With all the recent scrutiny on the bellies of some celebs yet to confirm a rumored pregnancy, it’s a good time to discuss when women start to show.
A breakdown in Romper did an excellent job of summarizing some of the main factors:
Body type also comes in to play here as taller women show later, as do even shorter women with long torsos, and those with deeper pelvises. And of course, women carrying more than one baby will most likely develop a baby bump earlier.
To elaborate on why body type matters, Buxon explains that more vertical space allows the baby to stretch out, which means a less prominent bump. She goes on to mention, “If you are carrying weight more in your abdomen, that also contributes to a different size and shape to your bump.” So while shorter women like me will look visibly pregnant 10 sneezes after conception, my tall friends (or those with naturally heavier body structures) can keep the secret much longer.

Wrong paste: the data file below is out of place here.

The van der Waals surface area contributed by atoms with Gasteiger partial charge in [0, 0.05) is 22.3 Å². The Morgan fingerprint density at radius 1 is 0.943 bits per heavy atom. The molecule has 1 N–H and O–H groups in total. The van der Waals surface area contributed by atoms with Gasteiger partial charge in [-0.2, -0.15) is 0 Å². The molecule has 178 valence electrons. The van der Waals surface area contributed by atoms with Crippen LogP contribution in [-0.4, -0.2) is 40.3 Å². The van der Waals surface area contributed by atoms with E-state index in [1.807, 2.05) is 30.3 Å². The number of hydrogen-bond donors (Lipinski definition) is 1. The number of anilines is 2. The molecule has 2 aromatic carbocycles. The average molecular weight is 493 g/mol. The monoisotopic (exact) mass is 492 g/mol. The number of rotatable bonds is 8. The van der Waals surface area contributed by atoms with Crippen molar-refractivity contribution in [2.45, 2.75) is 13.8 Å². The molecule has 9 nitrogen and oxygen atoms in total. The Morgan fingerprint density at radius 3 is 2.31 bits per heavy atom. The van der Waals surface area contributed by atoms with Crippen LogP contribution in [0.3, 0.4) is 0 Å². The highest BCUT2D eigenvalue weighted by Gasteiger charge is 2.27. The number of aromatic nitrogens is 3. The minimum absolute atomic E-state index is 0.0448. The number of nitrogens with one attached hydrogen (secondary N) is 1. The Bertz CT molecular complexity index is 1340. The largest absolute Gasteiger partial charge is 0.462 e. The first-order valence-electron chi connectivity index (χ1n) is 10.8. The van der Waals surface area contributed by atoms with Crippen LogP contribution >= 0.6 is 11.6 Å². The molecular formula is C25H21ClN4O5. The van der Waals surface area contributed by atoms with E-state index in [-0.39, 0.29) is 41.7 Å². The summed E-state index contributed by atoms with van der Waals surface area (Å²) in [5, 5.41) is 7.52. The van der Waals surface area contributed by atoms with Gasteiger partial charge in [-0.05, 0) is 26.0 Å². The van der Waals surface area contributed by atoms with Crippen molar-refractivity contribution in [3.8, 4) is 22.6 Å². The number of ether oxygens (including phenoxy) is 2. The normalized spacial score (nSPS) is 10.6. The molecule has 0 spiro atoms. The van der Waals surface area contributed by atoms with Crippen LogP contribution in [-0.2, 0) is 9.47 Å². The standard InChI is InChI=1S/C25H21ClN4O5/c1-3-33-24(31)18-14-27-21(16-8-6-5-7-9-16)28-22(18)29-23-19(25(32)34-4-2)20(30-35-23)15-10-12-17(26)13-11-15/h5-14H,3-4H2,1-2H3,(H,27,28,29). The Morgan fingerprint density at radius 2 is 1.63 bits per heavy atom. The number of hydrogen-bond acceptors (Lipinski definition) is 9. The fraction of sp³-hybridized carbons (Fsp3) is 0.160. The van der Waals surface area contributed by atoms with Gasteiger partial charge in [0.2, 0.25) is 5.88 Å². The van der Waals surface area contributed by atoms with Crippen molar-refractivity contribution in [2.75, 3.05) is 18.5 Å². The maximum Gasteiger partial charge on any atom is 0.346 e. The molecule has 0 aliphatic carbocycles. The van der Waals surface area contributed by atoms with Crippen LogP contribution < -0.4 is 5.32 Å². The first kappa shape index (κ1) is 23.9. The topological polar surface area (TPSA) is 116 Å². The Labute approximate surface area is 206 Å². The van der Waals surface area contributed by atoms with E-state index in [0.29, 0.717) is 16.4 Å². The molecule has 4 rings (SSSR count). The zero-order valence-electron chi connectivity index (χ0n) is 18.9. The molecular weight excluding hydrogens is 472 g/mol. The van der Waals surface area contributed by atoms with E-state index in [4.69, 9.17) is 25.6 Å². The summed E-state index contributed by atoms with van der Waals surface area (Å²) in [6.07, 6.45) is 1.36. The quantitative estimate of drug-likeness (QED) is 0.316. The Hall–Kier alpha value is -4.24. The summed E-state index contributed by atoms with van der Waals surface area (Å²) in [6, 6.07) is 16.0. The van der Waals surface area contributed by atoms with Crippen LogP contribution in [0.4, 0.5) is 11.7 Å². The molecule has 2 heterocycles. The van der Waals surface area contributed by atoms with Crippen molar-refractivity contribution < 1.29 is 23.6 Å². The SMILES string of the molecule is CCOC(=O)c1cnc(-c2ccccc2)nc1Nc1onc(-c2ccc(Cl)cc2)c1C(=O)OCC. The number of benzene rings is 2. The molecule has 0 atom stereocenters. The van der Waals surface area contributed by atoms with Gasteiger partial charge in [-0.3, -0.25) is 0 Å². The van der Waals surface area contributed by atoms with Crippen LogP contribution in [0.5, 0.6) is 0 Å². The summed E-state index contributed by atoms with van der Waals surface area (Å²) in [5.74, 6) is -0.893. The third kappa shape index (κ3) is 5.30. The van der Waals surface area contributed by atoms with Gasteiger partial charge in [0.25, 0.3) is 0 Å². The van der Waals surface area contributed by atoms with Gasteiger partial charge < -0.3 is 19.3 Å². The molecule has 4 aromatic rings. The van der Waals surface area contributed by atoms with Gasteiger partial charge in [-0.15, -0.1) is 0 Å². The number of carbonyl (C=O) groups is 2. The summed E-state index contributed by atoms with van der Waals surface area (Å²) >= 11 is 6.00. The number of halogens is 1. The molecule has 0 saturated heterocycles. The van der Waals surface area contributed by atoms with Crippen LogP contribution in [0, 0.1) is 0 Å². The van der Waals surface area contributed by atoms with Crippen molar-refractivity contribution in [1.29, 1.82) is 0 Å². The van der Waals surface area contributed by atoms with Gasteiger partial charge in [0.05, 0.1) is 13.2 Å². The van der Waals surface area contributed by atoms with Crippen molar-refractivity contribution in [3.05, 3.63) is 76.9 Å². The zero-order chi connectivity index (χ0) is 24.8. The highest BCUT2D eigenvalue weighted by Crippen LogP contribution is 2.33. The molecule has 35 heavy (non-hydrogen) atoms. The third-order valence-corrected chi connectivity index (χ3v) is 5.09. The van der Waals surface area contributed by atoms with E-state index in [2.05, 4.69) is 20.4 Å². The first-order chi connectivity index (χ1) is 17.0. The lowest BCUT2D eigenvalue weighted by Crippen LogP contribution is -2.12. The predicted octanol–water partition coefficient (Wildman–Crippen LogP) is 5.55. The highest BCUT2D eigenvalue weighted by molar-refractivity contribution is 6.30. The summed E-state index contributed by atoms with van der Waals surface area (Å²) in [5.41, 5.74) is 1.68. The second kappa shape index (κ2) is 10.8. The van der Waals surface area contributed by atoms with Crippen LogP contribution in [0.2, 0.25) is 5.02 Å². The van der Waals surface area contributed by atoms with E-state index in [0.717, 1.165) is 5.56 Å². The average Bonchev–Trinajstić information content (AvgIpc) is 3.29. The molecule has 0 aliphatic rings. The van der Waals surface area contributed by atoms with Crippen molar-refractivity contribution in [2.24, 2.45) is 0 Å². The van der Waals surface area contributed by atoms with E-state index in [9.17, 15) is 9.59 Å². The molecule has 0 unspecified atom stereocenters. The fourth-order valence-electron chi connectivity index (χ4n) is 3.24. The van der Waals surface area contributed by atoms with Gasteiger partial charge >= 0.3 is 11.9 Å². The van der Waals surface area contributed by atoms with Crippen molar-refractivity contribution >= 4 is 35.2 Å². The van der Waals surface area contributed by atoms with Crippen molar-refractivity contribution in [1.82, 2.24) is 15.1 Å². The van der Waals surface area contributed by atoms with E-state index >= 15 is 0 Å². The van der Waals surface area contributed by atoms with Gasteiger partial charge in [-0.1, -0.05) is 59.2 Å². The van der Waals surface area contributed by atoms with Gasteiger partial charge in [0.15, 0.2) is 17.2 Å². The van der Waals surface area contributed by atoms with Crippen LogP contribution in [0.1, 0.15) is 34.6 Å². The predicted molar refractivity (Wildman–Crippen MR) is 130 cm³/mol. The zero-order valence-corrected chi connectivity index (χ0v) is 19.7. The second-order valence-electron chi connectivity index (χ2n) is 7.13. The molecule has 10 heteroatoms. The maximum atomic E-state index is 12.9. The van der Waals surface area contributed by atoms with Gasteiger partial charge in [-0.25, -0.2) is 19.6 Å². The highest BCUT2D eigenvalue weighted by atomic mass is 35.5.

But it’s not just your physical build that can affect when strangers will want to start rubbing your belly. Factors such as BMI, metabolism, and even gas can can make your bump look bigger for awhile, and you may notice a bit of fluctuation from day to day.